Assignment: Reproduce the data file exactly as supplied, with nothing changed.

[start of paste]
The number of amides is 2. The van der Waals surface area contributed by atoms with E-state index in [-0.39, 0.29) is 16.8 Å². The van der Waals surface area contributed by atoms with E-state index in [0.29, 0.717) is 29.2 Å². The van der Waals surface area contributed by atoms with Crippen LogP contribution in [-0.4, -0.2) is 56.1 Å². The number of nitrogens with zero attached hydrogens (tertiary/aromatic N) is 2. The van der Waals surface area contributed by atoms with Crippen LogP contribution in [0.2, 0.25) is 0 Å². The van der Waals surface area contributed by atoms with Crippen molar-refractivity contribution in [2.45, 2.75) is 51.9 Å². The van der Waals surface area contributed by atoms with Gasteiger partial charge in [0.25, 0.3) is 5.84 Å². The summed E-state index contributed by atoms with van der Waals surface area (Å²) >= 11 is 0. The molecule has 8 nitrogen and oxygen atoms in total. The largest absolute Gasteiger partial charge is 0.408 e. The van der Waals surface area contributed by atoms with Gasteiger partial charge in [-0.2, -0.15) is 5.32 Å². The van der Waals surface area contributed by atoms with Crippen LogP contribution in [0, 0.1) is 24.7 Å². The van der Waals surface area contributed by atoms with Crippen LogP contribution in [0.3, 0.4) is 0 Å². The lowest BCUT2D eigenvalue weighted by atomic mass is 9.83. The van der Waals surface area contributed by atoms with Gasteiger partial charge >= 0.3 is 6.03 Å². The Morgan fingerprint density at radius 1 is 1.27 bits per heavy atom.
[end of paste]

The number of amides is 2. The van der Waals surface area contributed by atoms with E-state index in [-0.39, 0.29) is 16.8 Å². The van der Waals surface area contributed by atoms with E-state index in [0.29, 0.717) is 29.2 Å². The van der Waals surface area contributed by atoms with Crippen LogP contribution in [-0.4, -0.2) is 56.1 Å². The number of nitrogens with zero attached hydrogens (tertiary/aromatic N) is 2. The van der Waals surface area contributed by atoms with Crippen LogP contribution in [0.2, 0.25) is 0 Å². The van der Waals surface area contributed by atoms with Crippen molar-refractivity contribution in [2.45, 2.75) is 51.9 Å². The van der Waals surface area contributed by atoms with Gasteiger partial charge in [0.25, 0.3) is 5.84 Å². The summed E-state index contributed by atoms with van der Waals surface area (Å²) >= 11 is 0. The molecule has 8 nitrogen and oxygen atoms in total. The largest absolute Gasteiger partial charge is 0.408 e. The van der Waals surface area contributed by atoms with Gasteiger partial charge in [-0.2, -0.15) is 5.32 Å². The van der Waals surface area contributed by atoms with Crippen LogP contribution in [0, 0.1) is 24.7 Å². The van der Waals surface area contributed by atoms with Crippen LogP contribution in [0.3, 0.4) is 0 Å². The lowest BCUT2D eigenvalue weighted by atomic mass is 9.83. The van der Waals surface area contributed by atoms with Gasteiger partial charge >= 0.3 is 6.03 Å². The Morgan fingerprint density at radius 1 is 1.27 bits per heavy atom.